The new series ‘ Scorpion’ from CBS has plenty of unbelievable scenarios bordering on the insane but there’s still some heart and humor worth watching in this show….
By Damon Martin — Editor/Lead Writer.
In the midst of the madness at San Diego Comic Con on Thursday, CBS debuted their new series titled ‘Scorpion’ based loosely on real life genius Walter O’Brien, played in the show by British actor Elyes Gabel. O’Brien is touted as being one of the four smartest people in the world with an IQ of 197, and he uses that intellect as part of a think tank that is often used by government officials and military operations and he even says he’s personally helped stop two wars (although his actions with the U.S. government are largely classified so that information is not public).
The debut episode opens with Walter being arrested as a young child after hacking into the NASA database, but instead of going to prison, he meets a Federal officer named Agent Cabe Gallo, who recruits him to work for the government instead of against it. Flash forward more than 30 years and O’Brien is no longer a government agent, but instead a low level tech wizard hired out to fix wireless routing systems in restaurants while the team he’s assembled is currently stealing electricity to power their warehouse because there’s no money left to pay the bills.
Enter Agent Gallo, who has an emergency on his hands and it’s one that only Walter can help to solve. Walter wants nothing to do with the government after the bad taste that was left in his mouth the last time dealing with them, but his team’s desperate need of capitol forces him to change his mind while also cutting a deal that everyone involved will stand to make $50,000 cash and they can walk when the job is done. Gallo agrees and off we go into Scorpion.
The first episode had a huge number of beats that not only touched on the improbable, but the completely illogical. The ridiculous manner by which this team is brought under the wing of the government is one thing, but the turn of events that takes them from a burned out warehouse to driving Ferraris while chasing airplanes borders on the ludicrous. Still, it’s hard to ignore the fun, action beats which carry the show from one misadventure to the next.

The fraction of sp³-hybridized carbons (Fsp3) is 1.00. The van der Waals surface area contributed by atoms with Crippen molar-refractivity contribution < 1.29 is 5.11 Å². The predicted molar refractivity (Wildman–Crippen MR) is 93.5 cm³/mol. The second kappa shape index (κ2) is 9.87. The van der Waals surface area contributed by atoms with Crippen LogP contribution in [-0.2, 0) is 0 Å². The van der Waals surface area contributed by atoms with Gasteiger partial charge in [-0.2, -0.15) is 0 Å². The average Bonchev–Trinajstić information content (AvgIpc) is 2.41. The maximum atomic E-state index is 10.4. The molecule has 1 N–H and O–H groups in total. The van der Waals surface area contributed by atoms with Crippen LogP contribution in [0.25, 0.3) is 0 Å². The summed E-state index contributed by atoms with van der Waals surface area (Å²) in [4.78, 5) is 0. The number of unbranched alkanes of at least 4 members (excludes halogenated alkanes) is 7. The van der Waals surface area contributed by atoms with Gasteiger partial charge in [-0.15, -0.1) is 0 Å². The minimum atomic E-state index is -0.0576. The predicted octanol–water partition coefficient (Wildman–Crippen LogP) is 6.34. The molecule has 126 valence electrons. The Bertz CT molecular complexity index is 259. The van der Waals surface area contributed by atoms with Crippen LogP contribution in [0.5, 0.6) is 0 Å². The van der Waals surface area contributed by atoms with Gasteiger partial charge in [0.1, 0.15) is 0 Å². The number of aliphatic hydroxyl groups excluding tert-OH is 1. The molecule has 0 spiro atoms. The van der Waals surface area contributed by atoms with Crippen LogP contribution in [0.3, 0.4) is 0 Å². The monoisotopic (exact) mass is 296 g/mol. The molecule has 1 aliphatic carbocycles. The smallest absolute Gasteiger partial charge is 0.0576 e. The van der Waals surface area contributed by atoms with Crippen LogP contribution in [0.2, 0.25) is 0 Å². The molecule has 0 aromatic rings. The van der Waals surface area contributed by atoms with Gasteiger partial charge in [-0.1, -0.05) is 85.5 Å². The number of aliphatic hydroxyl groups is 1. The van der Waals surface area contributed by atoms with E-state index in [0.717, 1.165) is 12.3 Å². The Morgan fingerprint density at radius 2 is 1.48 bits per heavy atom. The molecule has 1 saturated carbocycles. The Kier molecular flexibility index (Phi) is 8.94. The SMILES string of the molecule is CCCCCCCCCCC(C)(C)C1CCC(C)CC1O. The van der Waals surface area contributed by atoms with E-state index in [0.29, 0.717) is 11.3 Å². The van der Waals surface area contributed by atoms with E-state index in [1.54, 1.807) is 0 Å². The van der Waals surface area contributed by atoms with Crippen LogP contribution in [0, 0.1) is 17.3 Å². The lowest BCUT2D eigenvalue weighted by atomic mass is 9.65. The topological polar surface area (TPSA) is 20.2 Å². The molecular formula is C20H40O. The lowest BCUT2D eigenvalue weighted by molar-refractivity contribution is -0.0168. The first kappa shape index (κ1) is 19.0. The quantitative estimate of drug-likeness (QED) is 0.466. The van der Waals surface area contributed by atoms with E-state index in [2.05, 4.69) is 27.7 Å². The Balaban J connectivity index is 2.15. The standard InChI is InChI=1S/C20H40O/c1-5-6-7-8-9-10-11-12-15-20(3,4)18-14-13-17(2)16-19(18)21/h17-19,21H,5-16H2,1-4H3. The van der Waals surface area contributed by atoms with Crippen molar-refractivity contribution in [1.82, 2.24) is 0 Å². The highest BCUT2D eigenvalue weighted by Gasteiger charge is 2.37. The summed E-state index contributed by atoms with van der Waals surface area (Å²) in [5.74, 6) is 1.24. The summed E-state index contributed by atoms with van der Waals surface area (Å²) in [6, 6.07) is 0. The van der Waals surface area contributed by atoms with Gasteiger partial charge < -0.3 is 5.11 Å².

The pitfalls of the series appear to fall in two major categories. First off, the portrayal of these super nerds is not only stereotypical but it’s almost like the creators found a ‘how to be nerdy’ handbook and just handed it out to the actors involved. Walter is of course the smartest one of the bunch, but he’s also quietly a ladies man who breaks up with one girl via a letter while quietly flirting with the waitress who was serving them drinks at the time in a restaurant. That waitress is the other problem.
Katherine McPhee might be the next Meryl Streep for all I know, but her portrayal as Paige the waitress, who just happens to have a ‘challenged’ son who is actually another boy genius, who is then thrown into the orbit of Walter and his team and then to take it one step further into the completely unbelievable, she’s invited to join their team. It reminded me of a scene from the film ‘Last Action Hero’ (it’s a bad movie, I know but there are some funny parts and Tywin Lannister is in it) where the boy who gets tossed into the movie world of his favorite hero Jack Slater before being teamed up with him as his partner despite the fact that he has no formal training and he’s like 13-years old. In the movie, he even acknowledges that as a way to call out that he’s actually living in a movie and not real life. Needless to say no one stood up and called ‘bullshit’ on this waitress not only having a genius son who only seems to relate to Walter and his friends, but then she’s asked to join their team of super nerds? Why not ask her to work at the Cheesecake Factory, call her Penny and just be done with it already?